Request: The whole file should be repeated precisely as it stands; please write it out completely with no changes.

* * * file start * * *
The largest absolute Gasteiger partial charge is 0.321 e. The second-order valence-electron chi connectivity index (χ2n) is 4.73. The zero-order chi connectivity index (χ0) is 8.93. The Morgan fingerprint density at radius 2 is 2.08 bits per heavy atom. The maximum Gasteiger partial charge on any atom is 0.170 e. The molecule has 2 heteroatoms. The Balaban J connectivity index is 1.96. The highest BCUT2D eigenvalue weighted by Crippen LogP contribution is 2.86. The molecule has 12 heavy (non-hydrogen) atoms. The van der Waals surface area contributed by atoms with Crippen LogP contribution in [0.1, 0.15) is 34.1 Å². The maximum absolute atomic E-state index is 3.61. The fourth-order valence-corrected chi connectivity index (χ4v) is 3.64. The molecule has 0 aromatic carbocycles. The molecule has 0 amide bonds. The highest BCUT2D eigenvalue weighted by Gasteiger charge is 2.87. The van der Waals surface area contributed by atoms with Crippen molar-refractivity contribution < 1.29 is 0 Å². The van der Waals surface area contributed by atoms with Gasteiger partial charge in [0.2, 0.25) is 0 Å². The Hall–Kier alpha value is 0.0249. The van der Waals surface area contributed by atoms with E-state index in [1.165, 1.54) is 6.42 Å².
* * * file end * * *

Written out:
The largest absolute Gasteiger partial charge is 0.321 e. The second-order valence-electron chi connectivity index (χ2n) is 4.73. The zero-order chi connectivity index (χ0) is 8.93. The Morgan fingerprint density at radius 2 is 2.08 bits per heavy atom. The maximum Gasteiger partial charge on any atom is 0.170 e. The molecule has 2 heteroatoms. The Balaban J connectivity index is 1.96. The highest BCUT2D eigenvalue weighted by Crippen LogP contribution is 2.86. The molecule has 12 heavy (non-hydrogen) atoms. The van der Waals surface area contributed by atoms with Crippen LogP contribution in [0.1, 0.15) is 34.1 Å². The maximum absolute atomic E-state index is 3.61. The fourth-order valence-corrected chi connectivity index (χ4v) is 3.64. The molecule has 0 aromatic carbocycles. The molecule has 0 amide bonds. The highest BCUT2D eigenvalue weighted by Gasteiger charge is 2.87. The van der Waals surface area contributed by atoms with Crippen molar-refractivity contribution < 1.29 is 0 Å². The van der Waals surface area contributed by atoms with Gasteiger partial charge in [0.2, 0.25) is 0 Å². The Hall–Kier alpha value is 0.0249. The van der Waals surface area contributed by atoms with E-state index in [1.165, 1.54) is 6.42 Å².